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QUOTE (screwy @ 14 Apr 2008, 17:57) <{POST_SNAPBACK}>Er, oops then. Yes I have done as you have said and sprayed the lot. How does WD40 attack brushes then? Curious to know as my understanding of the the product is that it is a spray oil mixed with evaporating spirit essentially. I use it professionally on electrical motors and it seem to have no long term detrimental effects? Tell me I want to know what I#ve broke now!!


***Brushes and any kind of oil do not mix - it softens them and they will rapidly deposit carbon in the commutator slots, lowering efficiency and increasing current draw. Take out the brushes and soak in something that will remove the oils, and then air dry before replacing.

It will laso attack some plastics with time, making them brittle - there are lots of claims for WD40, but its not meant for most of the things its used on... certainly best left to use on things other than model railways.

Richard
DCCconcepts
 

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I'm with Jim s-w on the wheel cleaning thing, cotton buds and lighter fluid work well also. For track cleaning the best thing I've found is the Centerline device "http://www.cchobbies.com/trackcleaners/cleaners.htm" to be very good. It is a tad pricey though. The fluid I use is "Goo Gone" (with a lemony fresh scent) but I don't know if its available in the UK. Having said that I still use a Peco rubber.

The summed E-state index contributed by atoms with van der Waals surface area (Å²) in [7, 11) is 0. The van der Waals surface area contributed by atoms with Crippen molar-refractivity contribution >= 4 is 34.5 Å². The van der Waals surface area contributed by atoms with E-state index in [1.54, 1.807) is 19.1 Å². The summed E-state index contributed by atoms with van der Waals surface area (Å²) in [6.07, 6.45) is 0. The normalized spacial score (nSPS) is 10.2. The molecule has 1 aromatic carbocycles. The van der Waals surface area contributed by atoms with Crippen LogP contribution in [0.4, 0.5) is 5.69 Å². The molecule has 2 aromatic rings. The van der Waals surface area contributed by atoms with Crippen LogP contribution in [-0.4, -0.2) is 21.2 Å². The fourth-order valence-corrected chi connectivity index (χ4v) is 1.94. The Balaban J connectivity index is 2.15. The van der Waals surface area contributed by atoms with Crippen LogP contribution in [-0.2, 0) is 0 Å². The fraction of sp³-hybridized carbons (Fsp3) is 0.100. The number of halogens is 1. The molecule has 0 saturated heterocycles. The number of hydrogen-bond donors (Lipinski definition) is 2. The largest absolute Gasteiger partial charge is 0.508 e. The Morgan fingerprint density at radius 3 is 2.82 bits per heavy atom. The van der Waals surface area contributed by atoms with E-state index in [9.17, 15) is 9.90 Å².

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Mornin' All
I'm sure I've seen Isopropyl alcohol used with cotton buds for wheel/track cleaning. I've not used it myself but it's available from Maplins and sound ideal. Anyone here used it?
Steve.
 

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Hi

My 2 cents WD40 or Water Dispersant #40 tested by NASA, that was its original use hence the name #40 tested. So not a good product to use as a lubricant for all the points mentioned above.

Rubber 3 basic types first 2 Natural and E.P.D.M both don't like hydrocarbons or oil based products(WD40). Generally good wearing properties. Who has seen rubber swell and fall apart because it has medium term contact with oil based products.
3rd type Buna or nitrile rubber, better chemical and hydrocarbon resistance but average wear properties, cost is also a factor, more expensive.

Engineering Plastics, worked in this industry 10+ years and I can tell you nylon 6 or 66 PA make great gears. Most of our gears in loco. Problem hydroscopic material, it absorbs water. This is good and bad, good that it helps with the dampening but may tighten up tolerances on OD and end up lose on ID. WD 40 has a long term effect on nylons.

What to use, as mentioned above but I have a tube of food or (FDA) approved grease, very light, neutral and works a treat at this stage.

Hope that helps

m